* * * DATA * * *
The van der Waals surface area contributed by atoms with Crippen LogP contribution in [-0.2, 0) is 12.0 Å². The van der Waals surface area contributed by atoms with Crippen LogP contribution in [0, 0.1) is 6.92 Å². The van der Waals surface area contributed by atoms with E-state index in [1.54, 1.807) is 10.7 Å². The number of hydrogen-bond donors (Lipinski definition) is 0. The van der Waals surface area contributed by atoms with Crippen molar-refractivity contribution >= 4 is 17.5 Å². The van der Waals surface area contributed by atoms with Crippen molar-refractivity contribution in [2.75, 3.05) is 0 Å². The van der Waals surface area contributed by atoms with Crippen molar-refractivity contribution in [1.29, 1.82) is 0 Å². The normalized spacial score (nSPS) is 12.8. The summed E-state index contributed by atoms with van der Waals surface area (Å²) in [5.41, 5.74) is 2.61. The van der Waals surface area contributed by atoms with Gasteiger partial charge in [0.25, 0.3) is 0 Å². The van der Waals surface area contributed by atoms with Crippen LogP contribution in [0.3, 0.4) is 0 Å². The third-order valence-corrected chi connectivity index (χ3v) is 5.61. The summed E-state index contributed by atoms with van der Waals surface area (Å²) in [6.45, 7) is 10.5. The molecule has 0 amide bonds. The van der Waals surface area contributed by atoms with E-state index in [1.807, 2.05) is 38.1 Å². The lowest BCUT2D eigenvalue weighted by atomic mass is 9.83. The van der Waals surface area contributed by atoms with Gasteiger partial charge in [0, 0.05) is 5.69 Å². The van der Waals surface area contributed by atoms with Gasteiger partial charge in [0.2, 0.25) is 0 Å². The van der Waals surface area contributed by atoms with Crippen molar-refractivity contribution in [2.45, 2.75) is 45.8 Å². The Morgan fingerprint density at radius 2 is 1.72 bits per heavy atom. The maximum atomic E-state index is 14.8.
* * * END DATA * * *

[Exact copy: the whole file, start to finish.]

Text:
The van der Waals surface area contributed by atoms with Crippen LogP contribution in [-0.2, 0) is 12.0 Å². The van der Waals surface area contributed by atoms with Crippen LogP contribution in [0, 0.1) is 6.92 Å². The van der Waals surface area contributed by atoms with E-state index in [1.54, 1.807) is 10.7 Å². The number of hydrogen-bond donors (Lipinski definition) is 0. The van der Waals surface area contributed by atoms with Crippen molar-refractivity contribution >= 4 is 17.5 Å². The van der Waals surface area contributed by atoms with Crippen molar-refractivity contribution in [2.75, 3.05) is 0 Å². The van der Waals surface area contributed by atoms with Crippen molar-refractivity contribution in [1.29, 1.82) is 0 Å². The normalized spacial score (nSPS) is 12.8. The summed E-state index contributed by atoms with van der Waals surface area (Å²) in [5.41, 5.74) is 2.61. The van der Waals surface area contributed by atoms with Gasteiger partial charge in [0.25, 0.3) is 0 Å². The van der Waals surface area contributed by atoms with Crippen LogP contribution in [0.3, 0.4) is 0 Å². The third-order valence-corrected chi connectivity index (χ3v) is 5.61. The summed E-state index contributed by atoms with van der Waals surface area (Å²) in [6.45, 7) is 10.5. The molecule has 0 amide bonds. The van der Waals surface area contributed by atoms with E-state index in [1.807, 2.05) is 38.1 Å². The lowest BCUT2D eigenvalue weighted by atomic mass is 9.83. The van der Waals surface area contributed by atoms with Gasteiger partial charge in [0, 0.05) is 5.69 Å². The van der Waals surface area contributed by atoms with Gasteiger partial charge in [0.2, 0.25) is 0 Å². The van der Waals surface area contributed by atoms with Crippen molar-refractivity contribution in [2.45, 2.75) is 45.8 Å². The Morgan fingerprint density at radius 2 is 1.72 bits per heavy atom. The maximum atomic E-state index is 14.8.